The Democratic candidates for president came to Tuesday night's debate ready to talk about the issues, but Al Gore's surprise endorsement of front-runner Howard Dean quickly became the hot topic, reports CBS News Correspondent Aleen Sirgany.
With Dean standing alone, the other candidates said Gore's backing is not a direct ticket to the party's nomination.
"To quote another former Democratic leader, I think elections are about people, not about the powerful," said Wesley Clark. "I think it was Al Gore who said that."
Dean fired back: "If you guys are upset that Al Gore is endorsing me, attack me, don't attack Al Gore. ... I don't think he deserves to be attacked by anybody up here. He doesn't; he's not a boss. He's a fundamentally decent human being. We share a lot of values."
Advisers said Dean welcomed the opportunity to defend Gore, who won the popular vote but lost the disputed 2000 contest and has become a living symbol of what many Democratic activists believe was a stolen election. Better yet, criticism of the endorsement left room for few other attacks on Dean, his policies or his missteps on the campaign.
"It was not the pile-on that Dean expected. Dean came with his best Teflon suit, but he didn't need it," said Donna Brazile, a former Gore adviser who is not tied to any of the candidates.
Dean was asked Wednesday on CBS News' The Early Show how Gore's endorsement helps him.
"He got 500,000 more votes than the person who ended up in the White House, so I think he's a pretty well-respected figure," Dean said. He added that Gore had been "enormously helpful to me in advising me on some key Issues," including the environment, national defense and foreign policy.
"I know I can't beat George Bush without the whole party and Al represents a whole segment of the party that we also need to have to beat George Bush." Dean said.
But there were few signs of party unity at the debate, as the rest of the field argued for their relevancy.
"This race is not over," declared Sen. John Kerry of Massachusetts, weeks before the first votes are cast in Iowa's Jan. 19 caucuses and New Hampshire's Jan. 27 primary.
The response to Gore's stunning decision was precipitated when one of the debate's moderators, ABC's Ted Koppel, opened the session by inviting the field of nine candidates to "raise your hand if you believe that Governor Dean can beat George Bush."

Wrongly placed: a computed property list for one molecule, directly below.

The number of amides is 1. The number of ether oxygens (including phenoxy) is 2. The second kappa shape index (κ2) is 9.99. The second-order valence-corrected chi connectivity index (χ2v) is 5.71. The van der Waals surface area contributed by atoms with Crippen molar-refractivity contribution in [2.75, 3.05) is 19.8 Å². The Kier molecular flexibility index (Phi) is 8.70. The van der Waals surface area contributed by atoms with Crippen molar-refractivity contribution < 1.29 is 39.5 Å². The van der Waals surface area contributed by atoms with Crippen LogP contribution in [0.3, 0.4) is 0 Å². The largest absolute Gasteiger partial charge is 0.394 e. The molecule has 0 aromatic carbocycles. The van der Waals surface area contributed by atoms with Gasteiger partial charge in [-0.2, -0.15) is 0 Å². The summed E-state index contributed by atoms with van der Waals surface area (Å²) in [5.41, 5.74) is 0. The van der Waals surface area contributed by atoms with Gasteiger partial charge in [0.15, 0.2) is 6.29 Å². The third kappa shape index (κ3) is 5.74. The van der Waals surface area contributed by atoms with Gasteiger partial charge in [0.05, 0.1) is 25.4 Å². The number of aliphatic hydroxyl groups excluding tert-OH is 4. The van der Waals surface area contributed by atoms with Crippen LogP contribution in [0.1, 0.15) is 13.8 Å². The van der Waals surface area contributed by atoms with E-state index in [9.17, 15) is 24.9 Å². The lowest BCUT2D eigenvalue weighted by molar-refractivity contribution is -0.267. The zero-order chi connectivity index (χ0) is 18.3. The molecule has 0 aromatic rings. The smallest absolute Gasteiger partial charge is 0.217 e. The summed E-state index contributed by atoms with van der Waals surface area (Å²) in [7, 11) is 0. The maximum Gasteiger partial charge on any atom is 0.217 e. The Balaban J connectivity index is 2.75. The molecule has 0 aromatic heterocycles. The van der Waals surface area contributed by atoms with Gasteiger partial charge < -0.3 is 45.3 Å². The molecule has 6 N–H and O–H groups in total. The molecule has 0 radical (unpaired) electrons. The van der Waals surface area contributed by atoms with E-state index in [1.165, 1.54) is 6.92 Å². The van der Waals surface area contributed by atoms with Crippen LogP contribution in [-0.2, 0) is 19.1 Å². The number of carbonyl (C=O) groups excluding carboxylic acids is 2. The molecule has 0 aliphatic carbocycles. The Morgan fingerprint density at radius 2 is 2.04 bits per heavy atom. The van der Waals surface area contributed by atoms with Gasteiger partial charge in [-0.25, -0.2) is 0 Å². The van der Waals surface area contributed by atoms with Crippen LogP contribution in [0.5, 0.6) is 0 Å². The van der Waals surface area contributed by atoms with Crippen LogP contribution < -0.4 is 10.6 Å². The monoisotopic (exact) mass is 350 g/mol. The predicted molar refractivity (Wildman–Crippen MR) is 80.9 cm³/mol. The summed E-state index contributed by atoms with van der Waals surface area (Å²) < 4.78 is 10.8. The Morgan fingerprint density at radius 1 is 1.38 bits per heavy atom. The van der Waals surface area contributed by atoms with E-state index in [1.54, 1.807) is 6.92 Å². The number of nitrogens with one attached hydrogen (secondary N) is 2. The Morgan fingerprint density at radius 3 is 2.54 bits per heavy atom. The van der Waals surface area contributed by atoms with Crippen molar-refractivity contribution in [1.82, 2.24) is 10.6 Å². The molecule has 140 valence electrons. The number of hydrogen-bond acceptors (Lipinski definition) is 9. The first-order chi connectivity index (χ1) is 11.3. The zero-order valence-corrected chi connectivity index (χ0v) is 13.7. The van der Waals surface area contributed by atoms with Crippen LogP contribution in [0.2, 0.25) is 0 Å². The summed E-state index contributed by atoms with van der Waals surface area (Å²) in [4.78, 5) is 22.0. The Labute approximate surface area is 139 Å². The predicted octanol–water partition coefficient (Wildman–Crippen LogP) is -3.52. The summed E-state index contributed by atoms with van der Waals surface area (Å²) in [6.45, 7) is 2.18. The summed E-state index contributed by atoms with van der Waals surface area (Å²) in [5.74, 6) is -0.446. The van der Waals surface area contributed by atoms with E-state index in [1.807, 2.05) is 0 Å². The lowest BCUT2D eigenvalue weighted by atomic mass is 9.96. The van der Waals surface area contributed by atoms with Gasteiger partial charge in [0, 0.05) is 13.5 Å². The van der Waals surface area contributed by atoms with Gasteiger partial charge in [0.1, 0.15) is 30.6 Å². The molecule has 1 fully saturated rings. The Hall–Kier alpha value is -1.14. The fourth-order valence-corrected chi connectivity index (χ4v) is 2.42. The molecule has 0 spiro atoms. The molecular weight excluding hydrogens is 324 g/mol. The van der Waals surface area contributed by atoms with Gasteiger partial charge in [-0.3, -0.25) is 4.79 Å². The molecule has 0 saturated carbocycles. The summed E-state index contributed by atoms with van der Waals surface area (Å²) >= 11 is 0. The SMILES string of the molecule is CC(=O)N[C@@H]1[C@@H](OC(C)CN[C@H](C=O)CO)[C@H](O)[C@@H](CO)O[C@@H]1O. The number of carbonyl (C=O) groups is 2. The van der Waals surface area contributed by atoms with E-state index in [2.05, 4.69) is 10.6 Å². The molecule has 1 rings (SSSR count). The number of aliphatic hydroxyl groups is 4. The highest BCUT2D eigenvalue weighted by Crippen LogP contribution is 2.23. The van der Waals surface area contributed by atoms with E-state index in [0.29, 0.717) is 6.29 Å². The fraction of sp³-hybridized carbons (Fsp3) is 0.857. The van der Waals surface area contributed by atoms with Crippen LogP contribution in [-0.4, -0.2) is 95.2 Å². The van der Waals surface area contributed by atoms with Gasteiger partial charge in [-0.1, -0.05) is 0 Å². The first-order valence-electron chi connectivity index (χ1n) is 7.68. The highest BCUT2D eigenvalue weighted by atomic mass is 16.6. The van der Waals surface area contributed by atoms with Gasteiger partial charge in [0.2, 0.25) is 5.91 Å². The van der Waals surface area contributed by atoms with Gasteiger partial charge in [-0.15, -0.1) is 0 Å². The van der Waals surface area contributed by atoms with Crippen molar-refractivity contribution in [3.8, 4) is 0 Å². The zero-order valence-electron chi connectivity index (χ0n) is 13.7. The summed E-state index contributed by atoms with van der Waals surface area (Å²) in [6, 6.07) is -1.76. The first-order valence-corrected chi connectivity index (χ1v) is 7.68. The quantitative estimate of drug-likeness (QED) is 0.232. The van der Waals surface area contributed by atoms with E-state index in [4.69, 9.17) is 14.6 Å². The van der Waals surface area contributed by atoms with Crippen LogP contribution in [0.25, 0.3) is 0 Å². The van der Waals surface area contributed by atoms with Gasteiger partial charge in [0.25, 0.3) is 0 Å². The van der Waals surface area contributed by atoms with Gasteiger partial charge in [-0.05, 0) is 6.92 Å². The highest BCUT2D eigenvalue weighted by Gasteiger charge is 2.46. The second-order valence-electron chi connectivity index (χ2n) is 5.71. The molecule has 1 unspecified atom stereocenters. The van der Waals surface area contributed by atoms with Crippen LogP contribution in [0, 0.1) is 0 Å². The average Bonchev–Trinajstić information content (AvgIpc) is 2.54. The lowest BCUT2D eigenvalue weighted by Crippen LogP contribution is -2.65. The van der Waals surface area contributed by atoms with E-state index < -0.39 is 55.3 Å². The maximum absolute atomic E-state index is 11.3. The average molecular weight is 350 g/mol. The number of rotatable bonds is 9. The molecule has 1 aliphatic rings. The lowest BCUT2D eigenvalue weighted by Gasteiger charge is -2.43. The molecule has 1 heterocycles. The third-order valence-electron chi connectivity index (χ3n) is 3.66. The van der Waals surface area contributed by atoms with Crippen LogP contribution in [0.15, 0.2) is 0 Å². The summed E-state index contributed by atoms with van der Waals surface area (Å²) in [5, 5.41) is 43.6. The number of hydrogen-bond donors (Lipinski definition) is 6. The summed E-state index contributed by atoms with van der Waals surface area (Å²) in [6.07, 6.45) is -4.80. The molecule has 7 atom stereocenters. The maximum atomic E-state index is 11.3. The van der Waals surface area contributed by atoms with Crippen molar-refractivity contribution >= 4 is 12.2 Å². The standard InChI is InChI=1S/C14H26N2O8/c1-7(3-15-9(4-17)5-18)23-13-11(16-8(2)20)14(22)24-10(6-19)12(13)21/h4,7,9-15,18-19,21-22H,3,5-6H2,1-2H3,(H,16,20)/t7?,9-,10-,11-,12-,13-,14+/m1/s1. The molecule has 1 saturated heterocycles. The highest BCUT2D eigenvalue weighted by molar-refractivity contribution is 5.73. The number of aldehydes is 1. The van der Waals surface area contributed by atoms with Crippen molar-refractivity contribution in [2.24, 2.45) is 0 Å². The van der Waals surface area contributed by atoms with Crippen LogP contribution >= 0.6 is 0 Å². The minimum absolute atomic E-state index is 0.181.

Only one, Dean, raised his hand.
Joe Lieberman, Gore's spurned 2000 running mate, asserted that "my chances have actually increased today." The Connecticut senator said people had stopped him in the airport to express outrage over Gore's backing of Dean.
Calling himself a champion of the moderate, fiscally conservative, tough-on-security wing of the Democratic Party, Lieberman said, "Howard Dean — and now, I guess, Al Gore — are on the wrong side of those issues."
Al Sharpton said Gore's tactics smacked of "bossism," and added: "We're not going to have any big name come in now and tell us the field should be limited. ... No Democrat should shut us up today."
And Rep. Dick Gephardt of Missouri declared, "I'm sure all of us think we have the best chance to beat George Bush." But, he said, he stood a better chance than the others in the battleground states of the Midwest that would likely decide the nomination.
The nine candidates stood at wooden podiums arranged in a semicircle on the stage of a theater on the University of New Hampshire campus. Some Democrats have suggested that the debates have been unwieldy and should be limited to the major candidates. One of the long-shot candidates, Rep. Dennis Kucinich of Ohio, took exception to Koppel's questions and used them to challenge the political status quo.
"I want the American people to see where media takes politics in this country," Kucinich said to cheers from the crowd. "We start talking about endorsements, now we're talking about polls and then talking about money. When you do that you don't have to talk about what's important to the American people."
As the debate focused on other topics, Dean was asked about public comments about what President Bush might have known before the Sept. 11 attacks. Several Republicans have criticized him for mentioning speculation in several broadcast interviews that Mr. Bush may have been tipped off about the attacks, perhaps by the Saudis.
He insisted he never believed such reports, and was just mentioning "the most interesting theory that I heard, which I did not believe, (which) was that the Saudis had tipped him off."
Still, Dean said: "We need to know what went wrong before 9-11. ... There are going to be a lot of crazy theories."